Obama Announces Expanded U.S. Military Presence in Australia

WASHINGTON, Nov. 16, 2011 — Pres­i­dent Barack Oba­ma joined Aus­tralian Prime Min­is­ter Julia Gillard today to announce expand­ed mil­i­tary-to-mil­i­tary rela­tion­ships between the two coun­tries as they com­mem­o­rat­ed the 60th anniver­sary of the Aus­tralia-New Zealand-U.S. alliance.

Speak­ing at a joint news con­fer­ence in the Aus­tralian cap­i­tal of Can­ber­ra, the lead­ers announced clos­er col­lab­o­ra­tion between the U.S. Marine Corps and Air Force and the Aus­tralian Defense Force.

Begin­ning in mid-2012, com­pa­ny-size rota­tions of 200 to 250 Marines will begin deploy­ing near Dar­win in Australia’s North­ern Ter­ri­to­ry for six-month rota­tions. Gillard said the pres­ence will expand to a force of 2,500 over the next sev­er­al years.

“As of today’s deal, U.S. Marines will be for the first time con­duct­ing exer­cis­es by them­selves on Aus­tralian soil,” Oba­ma said.

This rota­tion­al deploy­ment is sig­nif­i­cant because it allows the Unit­ed States and Aus­tralia to build capac­i­ty and coop­er­a­tion, the pres­i­dent said.

“But it also allows us to meet the demands of a lot of part­ners in the region” in terms of train­ing, exer­cis­es and “the pres­ence that’s nec­es­sary to main­tain the secu­ri­ty archi­tec­ture of the region,” he added.

Oba­ma and Gillard also agreed to pro­vide U.S. mil­i­tary air­craft greater access to Roy­al Aus­tralian Air Force facil­i­ties in north­ern Aus­tralia.

The expand­ed rela­tion­ship will ensure “we’re going to be in a posi­tion to more effec­tive­ly strength­en the secu­ri­ty of both of our nations and this region,” Oba­ma said.

It also will ensure an abil­i­ty to respond faster to crises and pro­vide human­i­tar­i­an and dis­as­ter relief, he said. “This will allow us to be able to respond in a more time­ly fash­ion and also equip a lot of … small­er coun­tries who may not have the same capac­i­ty,” he said. “It allows us to equip them so that they can respond more quick­ly as well.”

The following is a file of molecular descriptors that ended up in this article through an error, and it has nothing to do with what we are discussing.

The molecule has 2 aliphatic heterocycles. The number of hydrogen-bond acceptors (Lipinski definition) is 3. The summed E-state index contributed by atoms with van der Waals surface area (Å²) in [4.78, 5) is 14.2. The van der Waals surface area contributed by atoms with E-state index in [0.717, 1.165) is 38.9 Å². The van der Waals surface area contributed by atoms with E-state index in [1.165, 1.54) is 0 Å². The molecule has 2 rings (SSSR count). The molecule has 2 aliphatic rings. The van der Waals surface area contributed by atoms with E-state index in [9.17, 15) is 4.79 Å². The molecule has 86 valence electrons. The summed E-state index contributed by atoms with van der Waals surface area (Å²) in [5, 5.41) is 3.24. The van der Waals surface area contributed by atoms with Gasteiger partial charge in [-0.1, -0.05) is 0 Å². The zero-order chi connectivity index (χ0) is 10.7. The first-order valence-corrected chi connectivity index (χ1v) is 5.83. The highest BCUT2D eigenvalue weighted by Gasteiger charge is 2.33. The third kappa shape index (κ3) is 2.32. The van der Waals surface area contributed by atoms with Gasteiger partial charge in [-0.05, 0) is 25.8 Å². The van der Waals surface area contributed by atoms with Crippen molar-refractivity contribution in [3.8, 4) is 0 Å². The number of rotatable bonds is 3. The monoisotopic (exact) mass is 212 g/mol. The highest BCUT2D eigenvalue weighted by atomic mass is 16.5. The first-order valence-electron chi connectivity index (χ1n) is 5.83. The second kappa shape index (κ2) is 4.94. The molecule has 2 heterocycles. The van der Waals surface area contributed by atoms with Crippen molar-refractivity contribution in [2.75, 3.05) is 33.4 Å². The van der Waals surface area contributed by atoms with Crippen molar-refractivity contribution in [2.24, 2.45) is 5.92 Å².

The expand­ed U.S.-Australia mil­i­tary rela­tion­ship also “sends a clear mes­sage of our com­mit­ment to this region, a com­mit­ment that is endur­ing and unwa­ver­ing” the pres­i­dent said.

“I am mak­ing it clear that the Unit­ed States is step­ping up its com­mit­ment to the entire Asia-Pacif­ic [region],” the pres­i­dent said, thank­ing Aus­tralia for its lead­er­ship role in the region.

“As it has been for six decades” he con­tin­ued, “our alliance is going to be indis­pens­able to our shared future, the secu­ri­ty we need and the pros­per­i­ty that we seek, not only in this region, but around the world.”

The talks in Aus­tralia spanned a range of chal­lenges that extend beyond the region, includ­ing the Inter­na­tion­al Secu­ri­ty Assis­tance Force mis­sion in Afghanistan, the pres­i­dent said.

“Obvi­ous­ly, this has not been an easy mis­sion for either of our coun­tries,” he said, express­ing con­do­lences for Australia’s fall­en. “But we both under­stand what’s at stake — what hap­pens when al-Qai­da has safe havens. We’ve seen the awful loss of life, from 9/11 to Bali.”

Oba­ma cit­ed progress in the tran­si­tion process in Afghanistan as secu­ri­ty respon­si­bil­i­ty is trans­ferred to Afghan secu­ri­ty forces.

“But it’s impor­tant that we do it right,” he said. “Giv­en the enor­mous invest­ment that’s been made and the signs that we can, in fact, leave behind a coun­try that’s not per­fect, but one that is more sta­ble, more secure and does not pro­vide safe haven for ter­ror­ists, it’s appro­pri­ate for us to fin­ish the job and do it right.”

U.S. Depart­ment of Defense
Office of the Assis­tant Sec­re­tary of Defense (Pub­lic Affairs)